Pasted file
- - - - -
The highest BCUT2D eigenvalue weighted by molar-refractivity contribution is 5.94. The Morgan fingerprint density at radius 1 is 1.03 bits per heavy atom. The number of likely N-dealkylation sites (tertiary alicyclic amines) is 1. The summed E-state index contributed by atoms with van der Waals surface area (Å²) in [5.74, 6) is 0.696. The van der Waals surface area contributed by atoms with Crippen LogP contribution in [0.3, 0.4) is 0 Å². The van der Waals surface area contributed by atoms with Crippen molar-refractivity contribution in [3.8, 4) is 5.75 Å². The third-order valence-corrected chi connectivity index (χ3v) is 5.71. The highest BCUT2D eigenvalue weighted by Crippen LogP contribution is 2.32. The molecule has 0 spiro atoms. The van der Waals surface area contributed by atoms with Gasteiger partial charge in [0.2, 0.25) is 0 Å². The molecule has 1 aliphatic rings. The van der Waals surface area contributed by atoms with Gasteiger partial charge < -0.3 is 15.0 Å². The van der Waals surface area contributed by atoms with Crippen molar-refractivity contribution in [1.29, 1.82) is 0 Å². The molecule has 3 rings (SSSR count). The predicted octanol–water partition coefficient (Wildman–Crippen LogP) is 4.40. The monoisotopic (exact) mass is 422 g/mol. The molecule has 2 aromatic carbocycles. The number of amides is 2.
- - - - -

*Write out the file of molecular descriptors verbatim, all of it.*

The highest BCUT2D eigenvalue weighted by molar-refractivity contribution is 5.94. The Morgan fingerprint density at radius 1 is 1.03 bits per heavy atom. The number of likely N-dealkylation sites (tertiary alicyclic amines) is 1. The summed E-state index contributed by atoms with van der Waals surface area (Å²) in [5.74, 6) is 0.696. The van der Waals surface area contributed by atoms with Crippen LogP contribution in [0.3, 0.4) is 0 Å². The van der Waals surface area contributed by atoms with Crippen molar-refractivity contribution in [3.8, 4) is 5.75 Å². The third-order valence-corrected chi connectivity index (χ3v) is 5.71. The highest BCUT2D eigenvalue weighted by Crippen LogP contribution is 2.32. The molecule has 0 spiro atoms. The van der Waals surface area contributed by atoms with Gasteiger partial charge in [0.2, 0.25) is 0 Å². The molecule has 1 aliphatic rings. The van der Waals surface area contributed by atoms with Gasteiger partial charge < -0.3 is 15.0 Å². The van der Waals surface area contributed by atoms with Crippen molar-refractivity contribution in [1.29, 1.82) is 0 Å². The molecule has 3 rings (SSSR count). The predicted octanol–water partition coefficient (Wildman–Crippen LogP) is 4.40. The monoisotopic (exact) mass is 422 g/mol. The molecule has 2 aromatic carbocycles. The number of amides is 2.